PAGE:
We caught up with Philadelphia native Big Jay Oakerson before his show at Helium. Here, Big Jay explains how his crude, yet conversational, style was crafted by comedy heavyweights Patrice O’Neal and Dave Attell and how he became a fearless comedian.
Big Jay Oakerson
WitOut: What do you enjoy most about coming back to Philly?
Big Jay Oakerson: I come back once a year to do this club and maybe a few times a year to see family. My favorite thing every time is–I think I’m supposed to say the club–but it’s the goddamn food. I miss the food here. Even in New York, which has a wider array of cultural food, like, fuck that, I’ll eat cheesesteaks twice a day while I’m here.
WiOut: How long have you been doing stand up?
Big Jay Oakerson: 15 years. I started at the Laff House, that shut down recently, but me, Kevin Hart, and Kurt Metzger all started there together.
WitOut: What’s your favorite part about doing this job?
Big Jay Oakerson: The live performance. Going out there and interacting with the crowd. I like to talk to the crowd a lot. Mixing it up with them and trying not to do jokes for as long as possible.
WitOut: You talk to the crowd a lot.
Big Jay Oakerson: Yeah, as much as possible.
WitOut: When you’re writing, what’s your process?
Big Jay Oakerson: I don’t write. Sit and write on paper? I never do that. There’s a big chance that I’ll go out and have a bunch of things that I’ll just say just tonight, but there’s also a chance that, if I say something for the first time, off the cuff, that will take me on a tangent. That’s how I write. Kurt Metzger will call and bounce jokes off me and ask me for a punch, but I found that when I sat down when I was younger, I would sit and write simplistic jokes that a thousand other comics make. I think I’m very original in my genuine take on shit, so I’d rather just talk to them. I’m just not afraid of them not laughing.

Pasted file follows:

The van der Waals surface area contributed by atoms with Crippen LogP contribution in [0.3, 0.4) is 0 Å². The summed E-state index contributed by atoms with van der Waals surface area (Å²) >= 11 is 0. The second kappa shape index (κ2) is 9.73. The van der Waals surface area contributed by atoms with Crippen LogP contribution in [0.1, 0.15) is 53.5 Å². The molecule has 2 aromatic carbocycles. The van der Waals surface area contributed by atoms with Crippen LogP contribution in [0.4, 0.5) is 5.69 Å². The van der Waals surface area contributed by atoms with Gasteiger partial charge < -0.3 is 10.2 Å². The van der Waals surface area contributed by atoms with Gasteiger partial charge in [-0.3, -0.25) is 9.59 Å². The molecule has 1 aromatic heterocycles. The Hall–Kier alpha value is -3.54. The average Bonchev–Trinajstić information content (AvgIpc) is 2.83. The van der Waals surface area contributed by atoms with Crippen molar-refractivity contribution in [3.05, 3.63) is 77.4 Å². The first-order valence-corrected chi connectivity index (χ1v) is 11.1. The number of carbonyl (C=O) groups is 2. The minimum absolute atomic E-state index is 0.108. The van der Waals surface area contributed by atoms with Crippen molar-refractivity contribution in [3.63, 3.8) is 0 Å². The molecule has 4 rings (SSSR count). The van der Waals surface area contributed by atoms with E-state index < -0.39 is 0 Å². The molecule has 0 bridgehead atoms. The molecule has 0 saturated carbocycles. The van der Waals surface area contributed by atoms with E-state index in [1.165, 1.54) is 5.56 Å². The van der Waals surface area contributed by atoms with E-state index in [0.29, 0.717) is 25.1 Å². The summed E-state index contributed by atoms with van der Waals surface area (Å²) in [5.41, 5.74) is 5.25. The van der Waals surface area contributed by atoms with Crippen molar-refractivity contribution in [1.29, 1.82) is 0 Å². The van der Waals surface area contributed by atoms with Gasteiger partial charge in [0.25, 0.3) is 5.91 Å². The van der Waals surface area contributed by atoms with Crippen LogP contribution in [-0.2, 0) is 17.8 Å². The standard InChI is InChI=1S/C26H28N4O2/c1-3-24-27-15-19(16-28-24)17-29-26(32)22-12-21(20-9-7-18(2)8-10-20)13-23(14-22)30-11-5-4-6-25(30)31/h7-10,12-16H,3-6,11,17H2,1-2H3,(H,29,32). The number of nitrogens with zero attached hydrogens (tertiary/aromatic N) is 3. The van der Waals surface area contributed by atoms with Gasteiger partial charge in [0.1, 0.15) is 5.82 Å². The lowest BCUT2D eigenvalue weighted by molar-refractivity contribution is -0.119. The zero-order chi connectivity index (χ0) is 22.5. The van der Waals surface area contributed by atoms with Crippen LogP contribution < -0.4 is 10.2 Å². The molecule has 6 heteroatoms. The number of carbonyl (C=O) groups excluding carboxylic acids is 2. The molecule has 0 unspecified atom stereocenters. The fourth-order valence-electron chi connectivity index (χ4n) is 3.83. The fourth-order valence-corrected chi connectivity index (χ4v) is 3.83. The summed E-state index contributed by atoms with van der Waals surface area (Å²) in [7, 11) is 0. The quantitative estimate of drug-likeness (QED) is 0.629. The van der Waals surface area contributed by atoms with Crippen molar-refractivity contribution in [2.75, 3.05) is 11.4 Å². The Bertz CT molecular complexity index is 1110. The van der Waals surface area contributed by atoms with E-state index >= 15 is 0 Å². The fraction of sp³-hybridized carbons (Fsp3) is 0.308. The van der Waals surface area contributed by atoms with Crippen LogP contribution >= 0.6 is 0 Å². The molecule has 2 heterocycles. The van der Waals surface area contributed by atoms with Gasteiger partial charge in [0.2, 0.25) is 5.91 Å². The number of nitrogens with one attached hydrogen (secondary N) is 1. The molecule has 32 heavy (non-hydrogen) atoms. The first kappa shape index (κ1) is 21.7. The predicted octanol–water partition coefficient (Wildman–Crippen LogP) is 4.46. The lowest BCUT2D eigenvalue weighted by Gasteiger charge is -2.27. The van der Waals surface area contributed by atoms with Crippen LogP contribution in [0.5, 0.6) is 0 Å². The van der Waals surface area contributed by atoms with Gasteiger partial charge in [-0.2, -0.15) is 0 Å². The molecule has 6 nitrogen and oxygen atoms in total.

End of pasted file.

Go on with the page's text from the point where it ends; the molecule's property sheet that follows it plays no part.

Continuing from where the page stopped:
Anyone who starts doing comedy who has any arrogance to them, the first time you say something to a crowd, that in your mind was guaranteed to be funny and they’re going to laugh, and they stare at you, there’s just no way to simulate that emotion. The thing I worked on the most in comedy was to be unafraid of that. I’m not afraid of the room being completely silent. Patrice O’Neal gave me the advice that you don’t go up there and say anything you can’t defend genuinely. You should defend your right to be funny and that comes with having no fear of the audience.
WitOut: You mentioned Patrice O’Neal, who else did you look up to when you started doing comedy?
Big Jay Oakerson: In Philadelphia, there was a guy name Turae, who ran the open mic at the Laff House. He was a big influence because of how smooth he was and his style and how comfortable he was. And Keith Robinson took me, and Kev [Kevin Hart], and Kurt [Metzger] out of Philly and to New York and got us acclimated up there. From there, Patrice took me under his wing and we became friends. I found my real mesh, in terms of opening for somebody for years, was Dave Atell. I went all over the country opening for him. I think those two guys are the two best at their type of comedy.
WitOut: I was actually warned that your act was kind of dirty.
Big Jay Oakerson: Kind of? That’s bad advertising. I’m trying to desensitize you and make you hear the message that I’m saying.
WitOut: What’s the biggest difference between the New York comedy scene and the Philadelphia comedy scene?
Big Jay Oakerson: Frequency. New York has between 8-12 pro clubs running 7 days a week. Dozens of rooms, comedy shows, open mics, one nighters, every night from 5pm to 3am. Philly, you can probably, if you hustle, get up twice a week. Because there are a decent amount of comics and we’re down to one club. If you’re going to get better at comedy, it’s repetition. Repetition will make you stronger at it. It’s part of not being afraid.
You can catch Big Jay Oakerson tonight at Helium Comedy Club (7:30p.m. and 10:00p.m.) with Mary Radzinski and Aaron Berg.